If working with this blog for almost three years has taught me anything, it’s that there are no geographic restrictions on the origins of great music – you never know where your next favorite band/artist might come from. This goes for the usual suspects, as well as some more ‘exotic’ places we don’t usually connect with certain types of music. Case-in-point: Labirinto, whose music exists at the fiercely bleak crossroads of doomgaze, sludge, and post-metal, come from the vibrant city of São Paulo, Brazil.
Having formed in 2005, these guys have been at it for thirteen years now, bringing their potent murky atmospheres to a dedicated audience over two full-length records and a number of EPs and split releases so far. Backed by German post-metal label extraordinaire Pelagic Records, the Brazilian six-piece are gearing up to unleash their third album Divino Afflante Spiritu (produced by one Magnus Lindberg of Cult of Luna fame) in February of next year.
À propos of nothing, Divino Afflante Spiritu shares its name with, of all things, a papal encyclical letter issued by Pope Pius XII. back in 1943, in which he expressed the wish for new Bible translations being sourced from the book’s original languages instead of further using the late 4th century Latin Vulgate translation as the foundation, as well as permitting the use of textual criticism and the historical-critical method in biblical studies for the first time in the church’s history. Neat, huh? The more you know! Anyway, we are very happy to premiere the official video for the record’s title track for all you wonderful people.
Labirinto have always known how to properly construct an atmosphere, so it should come as no surprise that “Divino Afflante Spiritu” absolutely delivers on that front. Heavy rhythm guitars are layered with eerie, at times tremolo-picked leads; placed over the basic, pounding rhythms, these elements unfold their almost primal, ritualistic potential. The subdued sections build up tension, which is in turn masterfully resolved when the band dials up the heaviness once again. One of the hardest things about writing instrumental music is to create a cohesive arc of suspense in your pieces to keep things engaging for the listener, but Labirinto prove their mastery in that field time and time again, this song being no exception.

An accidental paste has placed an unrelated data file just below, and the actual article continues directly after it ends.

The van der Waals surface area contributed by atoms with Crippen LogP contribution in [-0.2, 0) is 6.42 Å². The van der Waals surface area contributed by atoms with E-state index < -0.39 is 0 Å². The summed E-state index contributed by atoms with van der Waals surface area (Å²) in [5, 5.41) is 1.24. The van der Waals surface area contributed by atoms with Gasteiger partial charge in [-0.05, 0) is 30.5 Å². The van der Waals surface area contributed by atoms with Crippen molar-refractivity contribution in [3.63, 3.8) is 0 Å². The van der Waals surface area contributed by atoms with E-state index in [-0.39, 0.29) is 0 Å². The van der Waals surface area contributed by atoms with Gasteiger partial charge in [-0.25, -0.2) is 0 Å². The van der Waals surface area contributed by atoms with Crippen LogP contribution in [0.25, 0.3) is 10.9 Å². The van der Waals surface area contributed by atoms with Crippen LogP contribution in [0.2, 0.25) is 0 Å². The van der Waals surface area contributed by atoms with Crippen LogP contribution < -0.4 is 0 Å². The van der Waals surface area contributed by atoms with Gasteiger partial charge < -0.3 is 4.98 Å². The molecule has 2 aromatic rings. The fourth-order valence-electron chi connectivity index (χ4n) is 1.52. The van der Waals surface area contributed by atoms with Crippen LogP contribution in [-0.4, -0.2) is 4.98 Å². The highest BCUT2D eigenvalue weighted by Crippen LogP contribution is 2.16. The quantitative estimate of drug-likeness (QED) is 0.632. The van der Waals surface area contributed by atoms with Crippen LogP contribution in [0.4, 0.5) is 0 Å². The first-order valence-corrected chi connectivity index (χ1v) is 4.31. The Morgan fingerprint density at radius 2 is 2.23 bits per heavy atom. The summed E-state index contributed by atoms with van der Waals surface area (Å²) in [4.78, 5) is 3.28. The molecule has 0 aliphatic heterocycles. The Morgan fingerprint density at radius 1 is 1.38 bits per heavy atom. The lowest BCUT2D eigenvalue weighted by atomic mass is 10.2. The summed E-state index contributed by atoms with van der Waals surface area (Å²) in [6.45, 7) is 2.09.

I’m not even going to try and make sense of the accompanying video’s vivid imagery for you here. All I can definitively tell you is that it’s shot in all black-and-white and revolves around two women and a forest; as for the rest, I think it’d be best if you came up with your own interpretations. Labirinto guitarist Erick Cruxen had the following to say about its genesis:
‘It was conceived at very difficult moment when we had lost our very dear dog Joca, who had always been with us, since the beginning of Labirinto. This video is dedicated to him. It’s a myriad of emotions that flood over us every time we play the song. We tried to convey all these feelings in the video in a more surrealistic way. We shared the concept and ideas we had with clip director André Schutz and he was able to synthesize everything in a dark but very beautiful way, full of metaphores.‘
Adds the video’s director, André Schutz:
‘Adding images to instrumental music is a trap. You have to be very careful so that the plot doesn’t steal the music’s lead role. That’s why we chose to create a visual atmosphere without a very clear narrative, but in which the conceptual elements would look more evident. We tried to build a space that would be located between the spiritual and mundane worlds and that’s where the characters of the video gravitate.‘
If what you heard above was to your liking, do be a dear and drop Labirinto a like on Facebook, and check out their other material over at Bandcamp. Divino Afflante Spiritu is out February 2, 2019 – mark the date on your calendar so you don’t miss out on it, and make sure to pre-order for Europe here and digital here!